CES may mainly be the time when device manufacturers announce new products to be released throughout the year, but it’s also where you see the newest parts that make up tomorrow’s hottest PCs. If you want to get an idea of what’s coming around the bend for computers, the companies to watch are Intel, AMD and NVIDIA. These three manufacturers are the sources of nearly all the processing and graphics hardware used in laptops and desktops on the market. Here’s what they announced this year.
Intel Kaby Lake
Intel had two major product announcements at CES that will shape the PCs of today and tomorrow. The first is a new batch of its 7th generation processors, collectively codenamed Kaby Lake. These are still the general Intel Core i3, Core i5 and Core i7 processors you know, but watch for models like the Core i3-7100 and the Core i5-7600. A model number in the 7000s indicates the processor is part of the 7th generation product line. While the company announced some of these 7th generation processors last August, CES brought with it news of several new CPUs for both portable and desktop PCs.
Many of the changes made will impact Intel’s mainstream line of Core i3, i5 and i7 processors, both for laptops and desktops. Most of the improvements are incremental – tweaks to manufacturing processes and chip architecture that result in faster processing and a smoother user experience. One of the more significant improvements is in the CPU’s ability to shift between low- and high-power states, letting it rapidly transition from battery-saving idle mode to full power and back again, delivering all of the power you need when you need it but conserving battery life when you don’t.
Intel had one more innovation to share this year: Optane Memory. This new breed of storage device uses an innovative non-volatile memory that Intel hopes will eventually supplant the solid-state drives and hard drives we now use. Intel developed a new storage medium called 3D Xpoint, which stores memory in three dimensions instead of the traditional two dimensions offered by hard-disk platters and circuit-based solid-state drives. This new storage uses a stacked mesh structure – Intel has stayed mum about the specifics – which is reportedly much faster and offers more storage capacity in a smaller physical size.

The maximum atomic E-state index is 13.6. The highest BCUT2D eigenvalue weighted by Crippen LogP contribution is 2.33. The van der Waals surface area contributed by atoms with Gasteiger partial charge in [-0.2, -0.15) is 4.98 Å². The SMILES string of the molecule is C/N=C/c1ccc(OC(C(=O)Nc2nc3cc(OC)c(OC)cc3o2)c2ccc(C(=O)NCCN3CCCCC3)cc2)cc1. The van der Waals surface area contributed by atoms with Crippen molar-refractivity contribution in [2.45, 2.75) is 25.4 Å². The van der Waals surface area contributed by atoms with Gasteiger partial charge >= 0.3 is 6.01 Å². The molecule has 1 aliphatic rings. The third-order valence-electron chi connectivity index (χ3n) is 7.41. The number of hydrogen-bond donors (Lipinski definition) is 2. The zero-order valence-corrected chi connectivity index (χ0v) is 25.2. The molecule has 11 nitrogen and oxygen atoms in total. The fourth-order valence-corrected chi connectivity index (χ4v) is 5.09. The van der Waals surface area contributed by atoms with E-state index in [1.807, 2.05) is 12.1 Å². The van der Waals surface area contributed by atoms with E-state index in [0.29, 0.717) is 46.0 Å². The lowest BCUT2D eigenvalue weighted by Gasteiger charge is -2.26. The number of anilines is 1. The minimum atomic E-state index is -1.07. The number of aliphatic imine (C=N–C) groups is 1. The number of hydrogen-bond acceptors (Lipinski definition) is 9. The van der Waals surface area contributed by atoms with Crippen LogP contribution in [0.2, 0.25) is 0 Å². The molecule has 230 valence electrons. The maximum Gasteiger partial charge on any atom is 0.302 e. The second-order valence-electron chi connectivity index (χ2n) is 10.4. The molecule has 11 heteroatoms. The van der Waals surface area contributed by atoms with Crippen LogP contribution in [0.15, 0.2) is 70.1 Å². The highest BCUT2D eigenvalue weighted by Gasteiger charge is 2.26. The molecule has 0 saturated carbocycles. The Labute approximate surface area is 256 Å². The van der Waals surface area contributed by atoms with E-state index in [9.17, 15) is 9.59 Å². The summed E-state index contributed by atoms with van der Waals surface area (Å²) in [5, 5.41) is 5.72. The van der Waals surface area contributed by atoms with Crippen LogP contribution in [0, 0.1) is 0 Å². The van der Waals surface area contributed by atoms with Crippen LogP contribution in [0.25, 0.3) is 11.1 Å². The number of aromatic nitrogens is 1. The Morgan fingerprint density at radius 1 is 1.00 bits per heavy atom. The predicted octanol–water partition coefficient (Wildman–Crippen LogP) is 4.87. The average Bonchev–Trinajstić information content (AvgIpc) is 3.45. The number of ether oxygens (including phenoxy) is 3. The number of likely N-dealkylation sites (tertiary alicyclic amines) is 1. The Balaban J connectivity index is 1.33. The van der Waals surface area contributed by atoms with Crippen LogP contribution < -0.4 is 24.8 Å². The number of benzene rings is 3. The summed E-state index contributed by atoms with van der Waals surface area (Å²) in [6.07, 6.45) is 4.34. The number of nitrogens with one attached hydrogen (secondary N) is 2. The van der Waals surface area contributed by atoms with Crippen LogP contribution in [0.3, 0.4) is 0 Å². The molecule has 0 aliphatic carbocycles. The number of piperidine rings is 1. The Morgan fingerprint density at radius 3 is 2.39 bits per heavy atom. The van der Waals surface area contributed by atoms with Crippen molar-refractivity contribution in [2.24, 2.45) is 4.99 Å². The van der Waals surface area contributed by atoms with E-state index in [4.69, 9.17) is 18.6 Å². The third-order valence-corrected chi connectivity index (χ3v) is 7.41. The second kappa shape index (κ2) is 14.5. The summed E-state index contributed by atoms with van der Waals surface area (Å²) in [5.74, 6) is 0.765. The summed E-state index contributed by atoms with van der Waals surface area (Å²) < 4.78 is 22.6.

This new class of memory will only work with certain Kaby Lake processors, but if you’re in the market for a high-performance machine, don’t discount storage as part of the equation. Optane-equipped products will be few and far between over the first half of the year, but watch for systems to support it starting in late 2017.
Intel rival AMD had its own line of processors to announce, called Ryzen. Built-in machine intelligence allows the processor to monitor the specifics of heat and power during use and then dynamically adapt its functioning to deliver the best performance it can. The result should be fewer variances in overall capability caused by the heat and cooling characteristics of the PC the processor is installed in.
All of the fancy capabilities boil down to one thing: These new processors will compete directly with Intel’s current Kaby Lake chips, without the performance compromises that have attended AMD processors in the past.
NVIDIA GeForce GTX 1050 & 1050 Ti
NVIDIA also announced two new graphics cards for laptops: the NVIDIA GeForce GTX 1050 and 1050 Ti. These two discrete GPUs aren’t aimed at the high-end gamers and professional-grade users who shell out large sums for the latest and greatest. Instead, they are built for regular users with regular budgets, who want better graphics capabilities than they can get with integrated graphics alone.
The bottom line tells you everything you need to know: These two graphics cards are built to allow gaming performance – albeit at full HD (1080p) resolution – in laptops starting at $699. When the vast majority of gaming laptops sell for well above $1,000, these new GPUs open up a level of budget-friendly gaming capability that hasn’t been available in the past. Laptops equipped with the new 1050 GPUs may not be ready for VR or gaming in 4K resolution, but for a lot of shoppers, a capable sub-$1,000 laptop that can play current games is an enticing proposition.